The World

Why the Universe Contains Something Rather Than Nothing βœ¨πŸ€·πŸ»β€β™‚️

Who would have thought that answer to the Ultimate Question of Life, the Universe, and Everything lies in giant tank of water 3000 feet under Japan? And the answer is not 42.

Scientists on Wednesday announced that they were perhaps one step closer to understanding why the universe contains something rather than nothing.

πŸ‘‰ Why the Big Bang Produced Something Rather Than Nothing (New York Times)

This story is not just about speculation or a cool idea. This story is about scientists working at an underground laboratory in Japan, trying to catch neutrinos, sent from 180 miles away. This experiment helps them understand why matter won over anti-matter at the beginning of time, and thus why the universe is full of, well, stuff (this was apparently not a foregone conclusion πŸ€·πŸ»β€β™‚οΈ).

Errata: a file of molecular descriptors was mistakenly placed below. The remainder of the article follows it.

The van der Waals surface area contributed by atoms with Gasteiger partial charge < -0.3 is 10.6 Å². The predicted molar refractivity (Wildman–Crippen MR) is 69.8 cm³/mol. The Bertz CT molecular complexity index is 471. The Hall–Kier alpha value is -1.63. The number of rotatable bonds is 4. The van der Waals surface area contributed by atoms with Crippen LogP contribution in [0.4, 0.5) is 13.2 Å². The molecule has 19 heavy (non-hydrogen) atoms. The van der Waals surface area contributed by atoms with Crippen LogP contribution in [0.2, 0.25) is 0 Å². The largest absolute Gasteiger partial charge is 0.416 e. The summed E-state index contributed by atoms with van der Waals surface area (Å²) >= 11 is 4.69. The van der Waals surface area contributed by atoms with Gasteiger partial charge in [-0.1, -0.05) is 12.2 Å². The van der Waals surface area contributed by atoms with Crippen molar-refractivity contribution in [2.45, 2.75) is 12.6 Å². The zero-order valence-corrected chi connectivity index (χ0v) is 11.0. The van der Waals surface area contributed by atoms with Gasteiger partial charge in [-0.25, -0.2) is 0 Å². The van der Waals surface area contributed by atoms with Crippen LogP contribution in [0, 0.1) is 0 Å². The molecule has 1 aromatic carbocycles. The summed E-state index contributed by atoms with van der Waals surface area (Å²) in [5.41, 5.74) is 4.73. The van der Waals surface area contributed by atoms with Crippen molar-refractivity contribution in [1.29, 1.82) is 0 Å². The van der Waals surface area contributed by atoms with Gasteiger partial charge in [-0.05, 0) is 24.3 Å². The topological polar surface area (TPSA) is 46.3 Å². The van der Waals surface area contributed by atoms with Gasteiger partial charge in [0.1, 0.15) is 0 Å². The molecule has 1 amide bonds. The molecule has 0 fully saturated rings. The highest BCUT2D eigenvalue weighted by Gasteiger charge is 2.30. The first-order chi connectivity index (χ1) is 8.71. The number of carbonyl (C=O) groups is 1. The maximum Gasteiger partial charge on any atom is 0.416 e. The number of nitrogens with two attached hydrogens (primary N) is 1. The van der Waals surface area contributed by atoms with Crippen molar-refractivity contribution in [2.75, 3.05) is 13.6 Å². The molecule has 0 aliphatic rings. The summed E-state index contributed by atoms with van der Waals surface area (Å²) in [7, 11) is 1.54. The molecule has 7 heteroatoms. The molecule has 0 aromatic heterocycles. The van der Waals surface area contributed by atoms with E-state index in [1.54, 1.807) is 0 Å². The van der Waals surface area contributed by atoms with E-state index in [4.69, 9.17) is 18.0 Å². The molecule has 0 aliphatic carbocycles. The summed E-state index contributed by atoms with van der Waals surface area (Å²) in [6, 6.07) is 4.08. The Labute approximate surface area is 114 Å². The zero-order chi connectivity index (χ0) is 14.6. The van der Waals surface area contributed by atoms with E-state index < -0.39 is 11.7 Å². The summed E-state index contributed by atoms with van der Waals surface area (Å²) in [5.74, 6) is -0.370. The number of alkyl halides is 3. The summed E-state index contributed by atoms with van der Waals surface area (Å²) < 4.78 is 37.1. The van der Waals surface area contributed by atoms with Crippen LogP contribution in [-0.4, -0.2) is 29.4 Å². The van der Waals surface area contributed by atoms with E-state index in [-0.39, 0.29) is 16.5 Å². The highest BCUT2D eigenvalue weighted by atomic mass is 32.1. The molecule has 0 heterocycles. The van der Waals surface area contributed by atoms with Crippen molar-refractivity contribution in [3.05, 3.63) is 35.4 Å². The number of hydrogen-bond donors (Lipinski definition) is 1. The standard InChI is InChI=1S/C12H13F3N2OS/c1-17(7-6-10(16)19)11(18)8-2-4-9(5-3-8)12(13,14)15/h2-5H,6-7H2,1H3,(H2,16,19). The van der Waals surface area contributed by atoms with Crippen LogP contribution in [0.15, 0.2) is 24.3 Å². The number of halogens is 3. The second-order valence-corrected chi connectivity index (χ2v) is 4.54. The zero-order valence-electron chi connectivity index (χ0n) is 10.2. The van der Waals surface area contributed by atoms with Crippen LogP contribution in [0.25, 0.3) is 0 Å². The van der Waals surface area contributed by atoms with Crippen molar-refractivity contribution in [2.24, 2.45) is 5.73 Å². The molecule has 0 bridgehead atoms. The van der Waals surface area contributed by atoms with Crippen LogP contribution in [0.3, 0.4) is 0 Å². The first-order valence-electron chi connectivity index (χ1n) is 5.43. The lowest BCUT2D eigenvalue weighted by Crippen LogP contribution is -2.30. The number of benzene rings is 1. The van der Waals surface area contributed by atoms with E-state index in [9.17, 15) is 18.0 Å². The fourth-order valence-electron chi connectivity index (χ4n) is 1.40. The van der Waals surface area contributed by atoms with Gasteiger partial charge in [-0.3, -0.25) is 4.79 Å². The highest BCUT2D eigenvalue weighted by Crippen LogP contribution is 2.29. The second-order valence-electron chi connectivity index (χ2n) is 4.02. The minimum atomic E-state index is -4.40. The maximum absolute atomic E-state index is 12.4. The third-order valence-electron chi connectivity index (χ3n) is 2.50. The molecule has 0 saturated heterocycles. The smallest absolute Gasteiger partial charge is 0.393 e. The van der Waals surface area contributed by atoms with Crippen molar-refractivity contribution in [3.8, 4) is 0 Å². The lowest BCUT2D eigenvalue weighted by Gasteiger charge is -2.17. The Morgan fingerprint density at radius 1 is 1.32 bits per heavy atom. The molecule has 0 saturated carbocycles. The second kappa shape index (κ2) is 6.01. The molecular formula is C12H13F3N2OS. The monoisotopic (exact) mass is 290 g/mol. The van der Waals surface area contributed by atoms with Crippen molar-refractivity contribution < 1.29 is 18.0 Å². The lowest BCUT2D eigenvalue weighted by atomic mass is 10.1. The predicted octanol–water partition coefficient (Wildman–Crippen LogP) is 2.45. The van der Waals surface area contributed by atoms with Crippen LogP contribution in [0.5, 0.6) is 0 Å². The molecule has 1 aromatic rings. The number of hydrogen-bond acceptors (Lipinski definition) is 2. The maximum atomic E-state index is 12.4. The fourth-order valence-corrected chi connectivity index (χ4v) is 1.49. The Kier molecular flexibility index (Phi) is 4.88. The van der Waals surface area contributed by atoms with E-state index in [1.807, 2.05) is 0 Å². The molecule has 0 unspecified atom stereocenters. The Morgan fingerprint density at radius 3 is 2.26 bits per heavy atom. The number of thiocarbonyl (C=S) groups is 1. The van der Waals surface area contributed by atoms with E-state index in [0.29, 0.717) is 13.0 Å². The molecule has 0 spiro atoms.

As a result, a universe that started out with a clean balance sheet β€” equal amounts of matter and antimatter β€” wound up with an excess of matter: stars, black holes, oceans and us.

This article is full of mind-blowing quotes.

These ghostly subatomic particles stream from the Big Bang, the sun, exploding stars and other cosmic catastrophes, flooding the universe and slipping through walls and our bodies by the billions every second, like moonlight through a screen door.

I love the balanced excitement / skepticism of the scientists, calling this news β€œundeniably exciting.”

There are further plans to send neutrinos from a lab in Illinois 800 miles underground to a giant underground detector at an old gold mine in South Dakota. πŸ‡ΊπŸ‡Έ


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